Equuleus – the little horse

July 9, 2017


Equuleus is the ancient designation for this small constellation. Even Claudius Ptolemy included it on his maps as the little horse. It’s the second smallest constellation, the record for smallest being held by the southern cross. It’s usually drawn as just a horses head, sometimes peaking out from behind Pegasus. Maybe they’re related, on the non-winged side of the family.

The back-story is sketchy but there is a Greek version where a centaur’s free-love daughter named Hippe was guilty of accidentally “getting pregnant without permission.” To help her avoid punishment, The moon (Diana) turned her into a little horse and asked Pegasus to hide her in the mountains.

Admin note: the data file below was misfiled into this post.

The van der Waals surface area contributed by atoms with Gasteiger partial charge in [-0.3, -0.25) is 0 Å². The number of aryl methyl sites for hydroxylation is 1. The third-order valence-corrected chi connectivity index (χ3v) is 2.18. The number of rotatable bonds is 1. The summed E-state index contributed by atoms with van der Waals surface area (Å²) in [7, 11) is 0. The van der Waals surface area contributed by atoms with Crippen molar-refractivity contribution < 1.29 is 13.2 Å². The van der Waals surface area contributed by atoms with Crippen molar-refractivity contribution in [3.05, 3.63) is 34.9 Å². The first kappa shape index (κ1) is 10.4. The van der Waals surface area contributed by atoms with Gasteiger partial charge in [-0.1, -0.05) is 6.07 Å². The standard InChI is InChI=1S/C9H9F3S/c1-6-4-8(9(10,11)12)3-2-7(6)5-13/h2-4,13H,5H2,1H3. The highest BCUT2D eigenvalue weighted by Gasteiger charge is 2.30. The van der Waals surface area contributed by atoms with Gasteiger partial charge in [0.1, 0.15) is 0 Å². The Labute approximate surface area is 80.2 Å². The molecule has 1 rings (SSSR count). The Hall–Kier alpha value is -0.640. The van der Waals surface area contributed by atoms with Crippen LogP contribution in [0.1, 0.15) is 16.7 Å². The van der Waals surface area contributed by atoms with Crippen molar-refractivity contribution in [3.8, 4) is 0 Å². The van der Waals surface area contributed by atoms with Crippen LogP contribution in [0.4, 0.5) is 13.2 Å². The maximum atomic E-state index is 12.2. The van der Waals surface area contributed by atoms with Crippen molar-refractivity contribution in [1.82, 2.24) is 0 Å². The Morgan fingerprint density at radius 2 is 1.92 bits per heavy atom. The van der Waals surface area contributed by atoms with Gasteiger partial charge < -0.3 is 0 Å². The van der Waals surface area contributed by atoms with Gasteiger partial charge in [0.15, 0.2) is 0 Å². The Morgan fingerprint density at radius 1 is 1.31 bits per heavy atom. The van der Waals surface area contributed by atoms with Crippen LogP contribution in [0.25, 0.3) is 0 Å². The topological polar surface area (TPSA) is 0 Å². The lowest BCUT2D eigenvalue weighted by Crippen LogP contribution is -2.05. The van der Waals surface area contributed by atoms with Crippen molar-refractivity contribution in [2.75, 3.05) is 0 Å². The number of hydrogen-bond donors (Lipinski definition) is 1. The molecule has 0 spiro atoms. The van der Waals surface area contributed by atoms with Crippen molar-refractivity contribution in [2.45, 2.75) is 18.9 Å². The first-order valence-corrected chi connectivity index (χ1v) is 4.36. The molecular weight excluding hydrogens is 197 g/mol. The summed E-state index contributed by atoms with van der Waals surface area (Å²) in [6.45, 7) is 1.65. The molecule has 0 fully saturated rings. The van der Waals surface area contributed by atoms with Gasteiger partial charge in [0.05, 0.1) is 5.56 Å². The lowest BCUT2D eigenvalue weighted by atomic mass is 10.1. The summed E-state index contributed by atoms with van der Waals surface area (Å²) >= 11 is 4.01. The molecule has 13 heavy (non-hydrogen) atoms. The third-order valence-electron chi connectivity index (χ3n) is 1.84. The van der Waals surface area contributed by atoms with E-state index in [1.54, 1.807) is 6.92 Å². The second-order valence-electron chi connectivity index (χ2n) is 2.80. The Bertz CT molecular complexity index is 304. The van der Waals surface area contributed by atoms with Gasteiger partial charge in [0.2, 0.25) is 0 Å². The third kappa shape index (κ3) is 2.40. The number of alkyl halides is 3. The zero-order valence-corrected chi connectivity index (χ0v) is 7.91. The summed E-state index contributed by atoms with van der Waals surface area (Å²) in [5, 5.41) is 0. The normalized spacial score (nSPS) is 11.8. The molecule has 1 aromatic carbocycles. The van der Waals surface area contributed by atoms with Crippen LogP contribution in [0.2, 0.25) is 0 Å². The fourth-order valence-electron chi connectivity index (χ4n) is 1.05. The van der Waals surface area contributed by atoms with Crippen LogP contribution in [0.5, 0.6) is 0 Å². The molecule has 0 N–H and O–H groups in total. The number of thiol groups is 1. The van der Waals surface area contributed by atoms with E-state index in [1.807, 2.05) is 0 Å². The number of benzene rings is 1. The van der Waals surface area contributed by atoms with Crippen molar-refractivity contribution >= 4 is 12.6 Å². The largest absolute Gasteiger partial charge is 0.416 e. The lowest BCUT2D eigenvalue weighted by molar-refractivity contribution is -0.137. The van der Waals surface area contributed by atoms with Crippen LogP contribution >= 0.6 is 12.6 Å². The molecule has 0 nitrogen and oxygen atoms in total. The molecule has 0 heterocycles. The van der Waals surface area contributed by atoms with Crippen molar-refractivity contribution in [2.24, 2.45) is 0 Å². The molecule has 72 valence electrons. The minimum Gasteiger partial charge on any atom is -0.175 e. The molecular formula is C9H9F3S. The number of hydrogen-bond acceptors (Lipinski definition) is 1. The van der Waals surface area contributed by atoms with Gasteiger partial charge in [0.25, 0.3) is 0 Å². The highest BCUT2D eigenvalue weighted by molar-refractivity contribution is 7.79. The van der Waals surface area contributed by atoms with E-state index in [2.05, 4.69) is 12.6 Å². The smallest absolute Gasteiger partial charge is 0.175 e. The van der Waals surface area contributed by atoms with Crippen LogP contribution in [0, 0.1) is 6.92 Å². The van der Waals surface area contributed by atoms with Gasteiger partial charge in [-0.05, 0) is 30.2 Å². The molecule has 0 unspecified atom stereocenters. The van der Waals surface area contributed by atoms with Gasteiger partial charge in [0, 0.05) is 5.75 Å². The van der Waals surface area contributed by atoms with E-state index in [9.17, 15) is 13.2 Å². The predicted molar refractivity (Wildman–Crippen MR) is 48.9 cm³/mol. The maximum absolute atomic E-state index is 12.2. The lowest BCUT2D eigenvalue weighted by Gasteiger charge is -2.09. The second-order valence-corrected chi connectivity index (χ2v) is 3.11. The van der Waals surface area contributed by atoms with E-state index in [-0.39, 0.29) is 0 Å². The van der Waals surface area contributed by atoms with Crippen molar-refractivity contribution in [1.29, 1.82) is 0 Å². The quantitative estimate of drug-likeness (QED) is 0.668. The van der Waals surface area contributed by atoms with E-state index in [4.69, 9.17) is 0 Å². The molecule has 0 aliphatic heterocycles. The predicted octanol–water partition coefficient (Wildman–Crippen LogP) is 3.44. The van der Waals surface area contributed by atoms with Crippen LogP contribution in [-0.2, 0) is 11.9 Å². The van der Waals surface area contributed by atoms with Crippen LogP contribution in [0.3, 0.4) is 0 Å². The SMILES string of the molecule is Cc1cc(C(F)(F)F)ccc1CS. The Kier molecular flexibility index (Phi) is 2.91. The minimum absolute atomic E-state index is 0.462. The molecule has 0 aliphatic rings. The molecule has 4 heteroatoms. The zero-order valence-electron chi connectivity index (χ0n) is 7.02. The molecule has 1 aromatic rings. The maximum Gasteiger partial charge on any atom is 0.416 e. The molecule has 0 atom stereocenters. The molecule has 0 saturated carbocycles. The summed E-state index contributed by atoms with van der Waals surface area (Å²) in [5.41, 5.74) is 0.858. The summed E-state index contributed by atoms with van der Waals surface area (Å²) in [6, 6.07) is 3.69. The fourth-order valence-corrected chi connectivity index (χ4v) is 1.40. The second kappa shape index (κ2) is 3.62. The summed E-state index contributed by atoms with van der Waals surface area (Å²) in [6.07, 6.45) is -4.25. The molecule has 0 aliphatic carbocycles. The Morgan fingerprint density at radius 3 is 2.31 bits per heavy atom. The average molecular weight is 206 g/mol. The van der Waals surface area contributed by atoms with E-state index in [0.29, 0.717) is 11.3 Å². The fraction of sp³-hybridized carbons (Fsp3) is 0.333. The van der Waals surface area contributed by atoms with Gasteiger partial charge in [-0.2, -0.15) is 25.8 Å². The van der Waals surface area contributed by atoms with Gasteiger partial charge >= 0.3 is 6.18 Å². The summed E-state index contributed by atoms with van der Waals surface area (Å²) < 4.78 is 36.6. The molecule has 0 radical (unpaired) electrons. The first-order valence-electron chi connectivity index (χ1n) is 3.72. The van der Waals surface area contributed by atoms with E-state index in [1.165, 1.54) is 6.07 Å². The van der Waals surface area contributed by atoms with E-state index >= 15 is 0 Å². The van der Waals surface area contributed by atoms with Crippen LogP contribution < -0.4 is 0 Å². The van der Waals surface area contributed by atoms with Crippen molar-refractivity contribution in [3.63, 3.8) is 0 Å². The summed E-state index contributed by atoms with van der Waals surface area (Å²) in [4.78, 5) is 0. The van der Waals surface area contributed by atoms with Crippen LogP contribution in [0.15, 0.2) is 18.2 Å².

The love-child’s absent father is reportedly Aeolus, which is The Wind and you know how unreliable he is. Blows into town, blows out. The baby, Melanippe, is born from the wind and a horse, but she isn’t a constellation or anything.

Hippe raised Melanippe in the mountains, probably with a dog named Zippe.

Equuleus has no bright stars, no bright deep sky objects, and no meteor showers. The Chinese call it the “Wise Black Tortoise of the North” which would make more sense if there was also a foolish white tortoise of the south. Sadly, there is not. There is however the Wealthy Azure Dragon of the East, the Powerful White Tiger of the West, and the Lucky Vermilion Bird of the South. If you want my advice, I would avoid the Smelly Green Egg Roll of Regret.

Carpe Noctem

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